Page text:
Working Environment 4.0 and German Labour Law

By Prof Dr Renate Dendorfer-Ditges, DITGES Rechtsanwälte Wirtschaftsprüfer Steuerberater

Social Media, Web 2.0, Facebook or Twitter – even during working hours, employees make use of various internet applications. Under German labour law, the employer solely decides on the scope of media usage. If the employer does not permit the usage of social media, or if the employee exceeds the time allocated for private “surfing” (e.g. breaks, before and after working hours), such behaviour is regarded as a violation of obligations.

In consequence to such violation, the employer is entitled to give a written warning. Repeated violations can lead to a dismissal with notice on grounds of bad conduct or – in extreme cases – to a dismissal without notice.

The same procedure applies in cases the employee publishes – with or without intention – internal information, employer-related insults, untruths or defamatory criticism on the Web 2.0. The work-agreement obliges the employee to considerate respect and discretion. Whilst the right to free speech limits this obligation, this limit is easily exceeded.

Numerous companies have installed whistleblowing-systems that oblige employees to report on any misconduct of other employees. A general obligation to report can only be established within the working-agreement or companyagreements. If the employee addresses the public about misconduct without notifying his employer prior, such behaviour can be considered as material grounds for dismissal. As for recruiting, human resource departments more regularly collect information on their applicants from Google and LinkedIn. As long as information is publicly accessible on the internet, it can be used by the employer – without violating data protection laws. Different to that is the case of leisure-orientated networks, such as Facebook. Data protection laws prohibit the usage of this kind of information.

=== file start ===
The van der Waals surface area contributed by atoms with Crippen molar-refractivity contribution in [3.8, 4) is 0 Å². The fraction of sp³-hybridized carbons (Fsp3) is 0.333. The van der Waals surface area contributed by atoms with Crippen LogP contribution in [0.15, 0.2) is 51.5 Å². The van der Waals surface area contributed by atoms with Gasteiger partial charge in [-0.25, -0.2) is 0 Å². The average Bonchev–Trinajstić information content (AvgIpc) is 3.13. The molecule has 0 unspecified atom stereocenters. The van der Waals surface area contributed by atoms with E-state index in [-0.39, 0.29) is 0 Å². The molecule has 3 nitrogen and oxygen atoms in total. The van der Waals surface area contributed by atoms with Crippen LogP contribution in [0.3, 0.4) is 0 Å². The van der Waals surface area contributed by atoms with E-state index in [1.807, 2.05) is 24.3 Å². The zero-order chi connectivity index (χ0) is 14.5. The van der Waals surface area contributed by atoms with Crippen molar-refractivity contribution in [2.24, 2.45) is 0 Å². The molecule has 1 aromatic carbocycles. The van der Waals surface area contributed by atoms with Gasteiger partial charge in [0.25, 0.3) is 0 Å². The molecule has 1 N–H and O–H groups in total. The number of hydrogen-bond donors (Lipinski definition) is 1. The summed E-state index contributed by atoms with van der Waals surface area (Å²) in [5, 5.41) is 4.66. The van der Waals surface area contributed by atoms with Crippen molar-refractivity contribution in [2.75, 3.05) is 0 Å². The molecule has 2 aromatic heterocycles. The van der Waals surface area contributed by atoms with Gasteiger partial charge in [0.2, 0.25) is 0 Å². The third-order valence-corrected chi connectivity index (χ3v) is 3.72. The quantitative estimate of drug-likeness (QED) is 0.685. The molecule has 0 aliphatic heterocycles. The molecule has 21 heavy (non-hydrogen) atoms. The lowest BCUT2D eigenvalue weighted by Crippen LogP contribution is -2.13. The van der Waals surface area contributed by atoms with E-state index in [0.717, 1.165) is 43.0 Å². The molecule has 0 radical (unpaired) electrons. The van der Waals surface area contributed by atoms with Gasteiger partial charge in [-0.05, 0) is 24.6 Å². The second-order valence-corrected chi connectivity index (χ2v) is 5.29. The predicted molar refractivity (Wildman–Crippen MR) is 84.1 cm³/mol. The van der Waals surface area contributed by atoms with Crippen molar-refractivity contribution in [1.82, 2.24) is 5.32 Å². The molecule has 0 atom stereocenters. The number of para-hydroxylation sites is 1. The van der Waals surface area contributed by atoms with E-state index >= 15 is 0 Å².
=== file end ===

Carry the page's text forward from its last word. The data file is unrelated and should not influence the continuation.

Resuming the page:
Digital progress allows the employee to be more flexible as to work time and location. Even complex production processes can be handled anywhere and at any time of the day. Laws on working hours often do not hold up to the actual demand. Maximum working hours, minimum rest periods, rules on breaks, night-shifts, working Sundays and bank holidays, as well as on-call duty are to be reviewed by legislation.

“Crowdworking“, meaning the tender for work via web-based platforms, enables location-independent work. Workforce shortages can be compensated and order-peaks can be dealt with flexibly. It is yet unclear how crowdworkers are to be classified in terms of labour law, as they are not part of the customer’s employment structure. The laws on pseudo self-employment need to be reviewed and fit to the standards of the Working Environment 4.0.

The worker’s participation through work councils and employee’s representatives also needs to be reshaped in this digital working environment. Globally connected IT-systems lead to The introduction of new technologies is tied to worker’s participation, if objectively being used to supervise employee’s performance. This can slow down or even restrict technical progress in companies, as digital systems enable inevitably the recording and evaluating of work and performance behaviour.

The challenges for labour law in times of the Working Environment 4.0 are substantial. Legislation and labour-courts must take changing work and living conditions into account by applying and passing laws flexibly and according to the changing reality of professional life.


Prof Dr Renate Dendorfer-Ditges

Prof Dr Renate Dendorfer-Ditges

DITGES PartGmbB Rechtsanwälte Wirtschaftsprüfer Steuerberater, Bonn, Germany
T: +49 228 6046010
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Prof Dr Renate Dendorfer-Ditges is partner at DITGES PartGmbB, admitted to the German and New York bars. Her expertise covers all areas of dispute resolution, especially arbitration and mediation.

DITGES is a well-established law firm in Bonn. DITGES offers strong expertise in the areas of bank law, tax law, corporate law, labour and employment as well as for all methods of dispute resolution.
 


Published: May 2017 l Photo: agcreativelab - Fotolia.com

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